To discuss private auto insurance in Pennsylvania - speak with an auto insurance agent. To get commercial auto insurance - speak with a commercial property insurance agent.
Residential property insurance covers homeowners and renters against financial losses caused by certain events such as vandalism or disaster. Nearly 5.8 million housing units in Pennsylvania need insurance. 3 million dwellings have live-in homeowners, while around 2.8 million homes across the state are rental units. With residential property coverage, the insured can get financial protection for their building, personal property coverage, and liability claims. In Pennsylvania, having residential property insurance coverage is not mandatory by law, but it is required for individuals who obtain house loans from mortgage lenders. Homeowners who bought their homes without a mortgage also need residential dwelling coverage to prevent paying out of their pockets for insurable damages or losses. More and more Pennsylvania landlords are starting to require tenants to purchase Renters insurance as an extra coverage for a rental home, as part of the lease. Renters insurance will cover the tenant’s personal possessions.
|Common Residential Property Insurance Types in Pennsylvania|
|Residential Property Owner Insurance||Homeowners Insurance|
|Tenant Insurance||Renters Insurance|
To get residential insurance coverage in Pennsylvania - speak with a residential property insurance agent licensed in PA. Landlords who choose to rent out their homes should also speak with the residential property professionals. If you need coverage for multiple housing units and/or apartment complexes - speak with a commercial property insurance agent.
Commercial insurance, commonly known as business insurance, protects a company financially against risks, including customer disputes, employee or customer accidents, property destruction and theft, and other unforeseen occurrences.
Unlike personal (private) insurance, commercial policy covers the entire insured business. Over 1 million businesses in Pennsylvania are small businesses, representing all but half of 1 percent of all employers. These large and small businesses employ over 5 million residents and all have different insurance coverage needs based on the type of business, owned property, number of employees, payroll amount, and a lot of other factors. PA businesses can purchase different commercial insurance plans like general liability insurance, business owner policy (BOP), business auto insurance, cyber liability insurance, workers' compensation insurance, and fidelity bonds.
|Common Commercial Insurance Coverages in Pennsylvania|
|Commercial Property||Real Estate (Landlord or Tenant)|
|Products and Inventory|
|Commercial Liability||General Liability (property damage + bodily injury)|
|Commercial Health||Employer-provided group health plans|
|Commercial Life||Employer-provided life insurance coverage|
|Buy-Sell Partnership Agreements|
|Key Man coverage|
To get commercial insurance quotes speak with a state-licensed commercial insurance professional who can assess your business insurance coverage needs. Health insurance is purchased through health-licensed agents or brokers, while life insurance sales require a life-specific license.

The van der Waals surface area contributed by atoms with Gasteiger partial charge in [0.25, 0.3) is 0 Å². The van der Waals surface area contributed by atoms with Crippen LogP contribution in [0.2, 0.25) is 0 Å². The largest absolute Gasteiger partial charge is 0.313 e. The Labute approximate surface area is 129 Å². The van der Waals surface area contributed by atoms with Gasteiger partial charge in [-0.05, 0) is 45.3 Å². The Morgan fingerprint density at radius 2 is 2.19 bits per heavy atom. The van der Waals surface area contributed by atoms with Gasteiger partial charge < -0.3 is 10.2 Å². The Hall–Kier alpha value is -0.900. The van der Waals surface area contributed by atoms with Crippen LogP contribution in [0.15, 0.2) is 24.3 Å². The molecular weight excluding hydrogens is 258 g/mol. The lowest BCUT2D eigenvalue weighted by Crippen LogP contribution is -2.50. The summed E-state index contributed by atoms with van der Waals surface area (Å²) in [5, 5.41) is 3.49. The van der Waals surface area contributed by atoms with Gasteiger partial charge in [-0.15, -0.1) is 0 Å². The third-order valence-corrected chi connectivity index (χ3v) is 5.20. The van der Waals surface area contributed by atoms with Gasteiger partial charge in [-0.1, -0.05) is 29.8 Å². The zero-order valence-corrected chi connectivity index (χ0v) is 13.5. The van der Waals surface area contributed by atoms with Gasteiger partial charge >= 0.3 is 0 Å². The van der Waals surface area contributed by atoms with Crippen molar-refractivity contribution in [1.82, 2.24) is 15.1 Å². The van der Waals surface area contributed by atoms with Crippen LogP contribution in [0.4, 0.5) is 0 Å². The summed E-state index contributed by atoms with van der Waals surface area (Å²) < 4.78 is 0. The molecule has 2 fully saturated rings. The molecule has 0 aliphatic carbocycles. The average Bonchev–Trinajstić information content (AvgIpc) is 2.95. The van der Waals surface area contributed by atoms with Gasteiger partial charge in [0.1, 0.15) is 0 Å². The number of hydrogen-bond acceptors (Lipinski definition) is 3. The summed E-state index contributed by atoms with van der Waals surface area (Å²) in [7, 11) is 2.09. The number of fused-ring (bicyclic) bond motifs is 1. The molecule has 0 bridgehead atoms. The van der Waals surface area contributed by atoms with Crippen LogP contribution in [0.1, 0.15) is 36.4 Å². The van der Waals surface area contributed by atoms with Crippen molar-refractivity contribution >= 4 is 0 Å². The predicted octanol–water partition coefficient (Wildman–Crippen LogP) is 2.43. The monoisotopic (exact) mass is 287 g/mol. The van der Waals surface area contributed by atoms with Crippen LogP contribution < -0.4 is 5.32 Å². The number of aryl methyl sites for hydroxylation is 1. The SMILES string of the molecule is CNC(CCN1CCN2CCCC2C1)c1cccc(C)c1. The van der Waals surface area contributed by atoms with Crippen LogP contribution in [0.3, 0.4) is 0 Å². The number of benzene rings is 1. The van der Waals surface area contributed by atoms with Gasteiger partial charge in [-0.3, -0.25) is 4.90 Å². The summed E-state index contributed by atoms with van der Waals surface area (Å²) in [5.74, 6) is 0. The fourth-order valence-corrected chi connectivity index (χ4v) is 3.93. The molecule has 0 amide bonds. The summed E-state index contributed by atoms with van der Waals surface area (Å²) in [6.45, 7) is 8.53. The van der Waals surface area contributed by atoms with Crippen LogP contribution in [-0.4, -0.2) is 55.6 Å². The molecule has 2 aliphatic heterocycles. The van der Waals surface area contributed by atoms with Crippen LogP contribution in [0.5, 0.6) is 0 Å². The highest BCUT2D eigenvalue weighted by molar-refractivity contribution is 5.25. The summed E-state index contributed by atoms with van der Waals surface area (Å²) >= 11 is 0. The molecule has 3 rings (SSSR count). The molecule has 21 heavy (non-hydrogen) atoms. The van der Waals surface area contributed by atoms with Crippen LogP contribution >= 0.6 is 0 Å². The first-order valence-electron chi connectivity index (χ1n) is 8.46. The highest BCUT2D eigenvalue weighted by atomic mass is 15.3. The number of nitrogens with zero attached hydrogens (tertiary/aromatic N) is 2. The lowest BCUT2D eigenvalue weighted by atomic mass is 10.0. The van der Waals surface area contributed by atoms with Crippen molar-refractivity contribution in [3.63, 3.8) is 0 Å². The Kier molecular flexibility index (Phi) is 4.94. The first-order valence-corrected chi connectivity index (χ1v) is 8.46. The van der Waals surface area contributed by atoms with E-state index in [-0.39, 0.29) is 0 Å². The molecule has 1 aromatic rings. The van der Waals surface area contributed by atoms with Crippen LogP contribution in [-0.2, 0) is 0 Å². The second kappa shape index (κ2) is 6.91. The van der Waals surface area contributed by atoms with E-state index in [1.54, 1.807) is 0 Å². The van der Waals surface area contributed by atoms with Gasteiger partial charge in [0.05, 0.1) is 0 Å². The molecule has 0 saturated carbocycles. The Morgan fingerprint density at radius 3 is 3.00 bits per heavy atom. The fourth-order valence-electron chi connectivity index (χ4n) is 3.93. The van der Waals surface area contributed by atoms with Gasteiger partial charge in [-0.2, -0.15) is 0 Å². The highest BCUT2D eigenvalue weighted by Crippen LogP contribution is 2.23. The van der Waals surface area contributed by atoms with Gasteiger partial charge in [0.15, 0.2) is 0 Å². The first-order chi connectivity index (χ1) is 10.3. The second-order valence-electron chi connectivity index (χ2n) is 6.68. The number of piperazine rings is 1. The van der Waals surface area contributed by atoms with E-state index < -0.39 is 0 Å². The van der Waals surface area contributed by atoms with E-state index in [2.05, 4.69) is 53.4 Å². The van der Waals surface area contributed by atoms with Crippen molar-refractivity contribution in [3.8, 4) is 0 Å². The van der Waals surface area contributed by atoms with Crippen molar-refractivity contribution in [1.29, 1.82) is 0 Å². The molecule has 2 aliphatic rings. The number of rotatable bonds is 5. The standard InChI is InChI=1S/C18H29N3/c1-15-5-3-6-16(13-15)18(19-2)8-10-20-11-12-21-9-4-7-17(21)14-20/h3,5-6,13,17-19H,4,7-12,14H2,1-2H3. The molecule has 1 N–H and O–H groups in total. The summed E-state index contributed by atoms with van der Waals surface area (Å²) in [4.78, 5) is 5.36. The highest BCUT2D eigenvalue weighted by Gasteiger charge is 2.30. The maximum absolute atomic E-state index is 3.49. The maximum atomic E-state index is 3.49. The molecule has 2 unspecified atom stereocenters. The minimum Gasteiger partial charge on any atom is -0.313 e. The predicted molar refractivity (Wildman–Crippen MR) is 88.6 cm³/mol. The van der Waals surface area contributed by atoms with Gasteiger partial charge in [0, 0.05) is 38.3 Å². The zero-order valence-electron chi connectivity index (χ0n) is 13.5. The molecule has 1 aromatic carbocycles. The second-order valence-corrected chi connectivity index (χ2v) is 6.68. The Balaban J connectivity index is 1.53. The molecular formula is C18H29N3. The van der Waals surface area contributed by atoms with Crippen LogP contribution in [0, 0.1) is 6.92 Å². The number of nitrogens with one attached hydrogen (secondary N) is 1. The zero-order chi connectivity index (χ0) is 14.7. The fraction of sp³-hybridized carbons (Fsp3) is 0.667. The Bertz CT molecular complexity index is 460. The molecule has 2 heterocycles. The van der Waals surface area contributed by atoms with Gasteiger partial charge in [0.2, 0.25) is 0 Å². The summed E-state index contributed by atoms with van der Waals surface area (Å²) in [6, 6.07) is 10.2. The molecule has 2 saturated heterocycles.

Life insurance is usually thought of as the means to provide financial protection for their family after they die, to pay for the funeral and other family expenses, but that is only a small part of it. Besides the death benefit, some life insurance allows the insured to use its benefits while they are still alive - as the “Living Benefits”. In most cases, however much you use up on the living benefits (plus some associated fees) are subtracted from the death benefit payout after you die.
|Life Insurance Benefits in Pennsylvania|
|Living Benefits of Life Insurance||Accelerated Death Benefit - pays to cover terminal illness costs|
|Return of Premium - gets you back the money you paid in, if you do not pass away during the term of the policy|
|Disability Waiver of Premium - allows you to skip the premium payments of term life policy in case of a long-term disability|
|Long Term Care (LTC) - gives access to the death benefit to cover costs that health insurance may not|
|Policy Loan - allows borrowing against the policy's cash value, with tax benefits during the retirement years.|
|Cash Value Withdrawal - gives you access to cash value accounts|
|Policy Surrender - gives you the refund of the cash value (minus cancellation fees) if you cancel a permanent policy|
|Death Benefit of Life Insurance||Death Benefit Face Amount - paid out to the beneficiaries after the insured's death|
Some life insurance policies may be structured as an alternative retirement investment vehicle, where the cash values follow a stock market index with a zero-loss guarantee. Unlike the 401K and other similar retirement accounts where both gains and losses are both possible based on the market fluctuations, some life insurance products available in Pennsylvania let you keep the gains during the good years and not lose anything if the market suddenly starts falling. In the worst case scenario, your cash value balance will remain unchanged.